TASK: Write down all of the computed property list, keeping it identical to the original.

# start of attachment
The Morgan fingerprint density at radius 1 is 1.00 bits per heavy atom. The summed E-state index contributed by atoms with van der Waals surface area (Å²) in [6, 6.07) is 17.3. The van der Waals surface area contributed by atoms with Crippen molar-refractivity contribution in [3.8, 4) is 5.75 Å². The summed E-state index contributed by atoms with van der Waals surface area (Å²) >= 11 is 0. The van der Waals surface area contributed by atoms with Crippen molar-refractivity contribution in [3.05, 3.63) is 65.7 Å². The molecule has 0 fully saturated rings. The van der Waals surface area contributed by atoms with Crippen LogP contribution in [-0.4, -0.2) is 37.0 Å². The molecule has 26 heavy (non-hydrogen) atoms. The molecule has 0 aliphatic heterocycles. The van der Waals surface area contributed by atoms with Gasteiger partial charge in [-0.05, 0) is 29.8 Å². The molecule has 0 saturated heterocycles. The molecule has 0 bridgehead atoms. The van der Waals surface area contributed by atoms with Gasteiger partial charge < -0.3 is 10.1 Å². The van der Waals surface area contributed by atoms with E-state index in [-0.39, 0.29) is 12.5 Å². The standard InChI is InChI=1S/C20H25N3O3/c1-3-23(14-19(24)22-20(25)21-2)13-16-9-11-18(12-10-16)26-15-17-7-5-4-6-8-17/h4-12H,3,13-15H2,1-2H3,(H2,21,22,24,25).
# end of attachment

The Morgan fingerprint density at radius 1 is 1.00 bits per heavy atom. The summed E-state index contributed by atoms with van der Waals surface area (Å²) in [6, 6.07) is 17.3. The van der Waals surface area contributed by atoms with Crippen molar-refractivity contribution in [3.8, 4) is 5.75 Å². The summed E-state index contributed by atoms with van der Waals surface area (Å²) >= 11 is 0. The van der Waals surface area contributed by atoms with Crippen molar-refractivity contribution in [3.05, 3.63) is 65.7 Å². The molecule has 0 fully saturated rings. The van der Waals surface area contributed by atoms with Crippen LogP contribution in [-0.4, -0.2) is 37.0 Å². The molecule has 26 heavy (non-hydrogen) atoms. The molecule has 0 aliphatic heterocycles. The van der Waals surface area contributed by atoms with Gasteiger partial charge in [-0.05, 0) is 29.8 Å². The molecule has 0 saturated heterocycles. The molecule has 0 bridgehead atoms. The van der Waals surface area contributed by atoms with Gasteiger partial charge < -0.3 is 10.1 Å². The van der Waals surface area contributed by atoms with E-state index in [-0.39, 0.29) is 12.5 Å². The standard InChI is InChI=1S/C20H25N3O3/c1-3-23(14-19(24)22-20(25)21-2)13-16-9-11-18(12-10-16)26-15-17-7-5-4-6-8-17/h4-12H,3,13-15H2,1-2H3,(H2,21,22,24,25).